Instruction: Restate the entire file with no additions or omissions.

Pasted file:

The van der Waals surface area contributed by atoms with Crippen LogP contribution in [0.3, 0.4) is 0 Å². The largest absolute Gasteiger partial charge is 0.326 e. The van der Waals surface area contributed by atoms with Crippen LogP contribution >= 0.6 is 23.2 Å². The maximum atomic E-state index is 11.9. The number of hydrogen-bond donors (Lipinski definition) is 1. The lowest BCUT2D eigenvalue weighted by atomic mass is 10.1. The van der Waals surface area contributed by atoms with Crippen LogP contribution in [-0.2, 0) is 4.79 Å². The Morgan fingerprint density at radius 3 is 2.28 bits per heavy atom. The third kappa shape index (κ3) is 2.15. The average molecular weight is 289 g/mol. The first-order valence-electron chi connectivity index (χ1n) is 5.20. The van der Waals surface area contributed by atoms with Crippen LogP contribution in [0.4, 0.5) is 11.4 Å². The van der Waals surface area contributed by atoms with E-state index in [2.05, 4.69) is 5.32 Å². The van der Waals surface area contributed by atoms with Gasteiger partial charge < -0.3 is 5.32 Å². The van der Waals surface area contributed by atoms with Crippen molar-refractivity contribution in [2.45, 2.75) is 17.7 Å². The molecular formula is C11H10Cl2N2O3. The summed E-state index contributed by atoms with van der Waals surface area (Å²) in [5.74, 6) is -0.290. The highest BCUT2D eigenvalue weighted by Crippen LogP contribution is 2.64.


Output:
The van der Waals surface area contributed by atoms with Crippen LogP contribution in [0.3, 0.4) is 0 Å². The largest absolute Gasteiger partial charge is 0.326 e. The van der Waals surface area contributed by atoms with Crippen LogP contribution >= 0.6 is 23.2 Å². The maximum atomic E-state index is 11.9. The number of hydrogen-bond donors (Lipinski definition) is 1. The lowest BCUT2D eigenvalue weighted by atomic mass is 10.1. The van der Waals surface area contributed by atoms with Crippen LogP contribution in [-0.2, 0) is 4.79 Å². The Morgan fingerprint density at radius 3 is 2.28 bits per heavy atom. The third kappa shape index (κ3) is 2.15. The average molecular weight is 289 g/mol. The first-order valence-electron chi connectivity index (χ1n) is 5.20. The van der Waals surface area contributed by atoms with Crippen LogP contribution in [0.4, 0.5) is 11.4 Å². The van der Waals surface area contributed by atoms with E-state index in [2.05, 4.69) is 5.32 Å². The van der Waals surface area contributed by atoms with Gasteiger partial charge < -0.3 is 5.32 Å². The van der Waals surface area contributed by atoms with Crippen molar-refractivity contribution in [2.45, 2.75) is 17.7 Å². The molecular formula is C11H10Cl2N2O3. The summed E-state index contributed by atoms with van der Waals surface area (Å²) in [5.74, 6) is -0.290. The highest BCUT2D eigenvalue weighted by Crippen LogP contribution is 2.64.